Dog who spent 890 days in shelter finds forever home

BABYLON, NY – A dog who spent 890 days at Babylon Animal Shelter has finally found his forever home.

Finnley, a pit bull terrier mix who came to the shelter on September 13, 2019, at the age of 4, was adopted on February 19 by his new owners, Emma Sanes and Harold Sampson, the shelter said.

Shelter volunteer Christine Franke told Patch that Finnley’s story was too much like other shelter dogs.

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Before being rescued, Finnley spent most of his life outdoors, chained in a pen. The only shelter he had was a small dog house.

When his owner died, Finnley was found in his garden in horrific conditions.

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“He was standing over his house. There was no food or water,” Franke said. “There were maggots in his bowl.”

When Finnley was rescued by volunteers, he was found chained up outside with no food or water. (Christine Franke)

Franke said he came to the shelter scared, shy and emaciated. Still, it was the best place for him.

“Believe it or not, the shelter was an improvement for him, as sad as that sounds,” she said.

Franke said she named Finnley herself, as his reddish coat reminded him of a stereotypical Irish man.

“If I could have put a little green sweater on him and a hat with a little cigar on it, that would have been perfect,” she said.

The volunteers worked closely with Finnley, teaching him basic commands and how to walk on a leash. But above all, he learned to trust people.

“We have a little room in the shelter that we hang out with them in. So I brought him there a lot and he was hanging out on the bed,” said Lyndsey Grosjean, kennel attendant at the shelter. “We just taught him to be a dog.”

Finnley came to the shelter in 2019 emaciated and scared, volunteer Christine Franke said. (Christine Franke)

The shelter said Finn needed a quiet home with older children “where he can relax and get some much-needed attention.” He was not friendly with other dogs, the shelter said, and had to be the only pet in a household.

“He can be shy and nervous around new people, but once he warms up, he’s super loving and affectionate,” the shelter added.

Volunteers went to great lengths to get the brown-eyed boy adopted, such as creating the Facebook page, ‘Finn Wants to Come Home’.

The Babylon Animal Shelter has gone to many efforts to get Finn adopted, such as photo shoots for social media. (Babylon Animal Shelter)

But even these efforts took time.

“The shelter posted him constantly, but we never found anyone that was suitable for him,” she said.

Grosjean told Patch that the average time a dog spends at the shelter is six months. But dogs that require experienced and special care can stay there for years.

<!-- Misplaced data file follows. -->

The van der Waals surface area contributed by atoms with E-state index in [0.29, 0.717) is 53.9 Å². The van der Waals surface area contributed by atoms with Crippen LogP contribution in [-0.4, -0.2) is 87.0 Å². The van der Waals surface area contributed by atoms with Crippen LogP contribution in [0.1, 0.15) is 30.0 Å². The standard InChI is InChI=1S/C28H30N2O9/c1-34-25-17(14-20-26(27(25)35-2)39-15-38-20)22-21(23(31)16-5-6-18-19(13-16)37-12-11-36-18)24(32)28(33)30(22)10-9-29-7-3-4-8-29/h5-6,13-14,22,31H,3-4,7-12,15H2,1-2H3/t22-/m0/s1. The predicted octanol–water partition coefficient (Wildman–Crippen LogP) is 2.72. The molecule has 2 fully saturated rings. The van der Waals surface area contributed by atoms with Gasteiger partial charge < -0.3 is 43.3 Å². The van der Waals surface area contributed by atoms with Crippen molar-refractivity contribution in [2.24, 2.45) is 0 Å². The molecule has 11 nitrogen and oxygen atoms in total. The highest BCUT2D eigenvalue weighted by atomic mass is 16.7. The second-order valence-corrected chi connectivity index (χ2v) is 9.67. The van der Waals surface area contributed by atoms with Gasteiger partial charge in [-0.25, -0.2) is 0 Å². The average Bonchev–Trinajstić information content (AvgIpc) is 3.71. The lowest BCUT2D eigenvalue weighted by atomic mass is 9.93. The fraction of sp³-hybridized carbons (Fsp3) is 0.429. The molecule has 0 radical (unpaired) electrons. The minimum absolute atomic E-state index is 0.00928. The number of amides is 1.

The shelter’s oldest resident, Sandy, a tan pit bull mix, has been at the shelter for more than 900 days.

But for Finnley, his long-awaited day has finally arrived.

Sanes and Sampson from Lindenhurst told Patch they came to the shelter on Valentine’s Day and were originally interested in another dog. They happened to see a binder of other adoptable dogs, she said, and saw Finnley’s picture.

The couple asked to meet him and were told to be careful as he might get nervous around new people.

When Finnley entered the room, Sampson said, he was carrying two tennis balls in his mouth.

They immediately bonded.

“He came right in, and he jumped on top of me and started licking my face,” Sampson said. “And I was like, ‘What are you talking about?'”

According to Sampson, Finnley adapted quickly to his new surroundings.

The day he went to his new home, Finnley acted nervously in the car. But that same day, his owners said, he cuddled up in their lap and fell asleep.

Finnley has adapted remarkably to his new home, said Harold Sampson (pictured), and is super affectionate. (Christine Franke)

“It’s like we’ve known him all our lives already,” he said. “He just fell in love with us as much as we fell in love with him.”

The shelter, Sampson said, was very supportive after the adoption, from free training to answering any questions.

“It’s the best feeling in the world to have a longtime resident dog, especially a dog like Finnley who comes from a really abusive situation, to come into a house where he’s curled up on the couch,” said Franke said.

When Finnley came home, he made his own “place” on his owners’ couch, Sampson said. The volunteers said it was probably the first sofa he had slept on. (Christine Franke)

The love the shelter gave Finnley, Sampson said, made it easy for him to adapt to his new home.

“I let them know that I’m sure it was hard for them to let go of him,” Sampson told the shelter, “but we were going to love him just as much.”

Grosjean said that by sharing Finnley’s story, others can learn that a shelter dog can be the perfect companion – all it takes is a little patience.

“I think people misunderstand shelter dogs and don’t give them a chance to decompress in the house. Shelters are very stressful places,” she said. “Give these dogs a chance to open up in your home.”

Finnley is so affectionate, Sampson said, it’s like he’s been living with them for “years.” (Harold Sampson)

Sampson told Patch that he and his fiancée had recently moved into the lower section of his parents’ house to care for his mother, who has ALS. Finnley, he said, became the “perfect” dog to complete his family.

“We thought it was a good time to bring some positivity into the house,” Sampson said. “He certainly did.”

Anyone interested in adopting a dog, cat or small creature can visit Babylon Animal Shelter websiteemail or call 631-643-9270.

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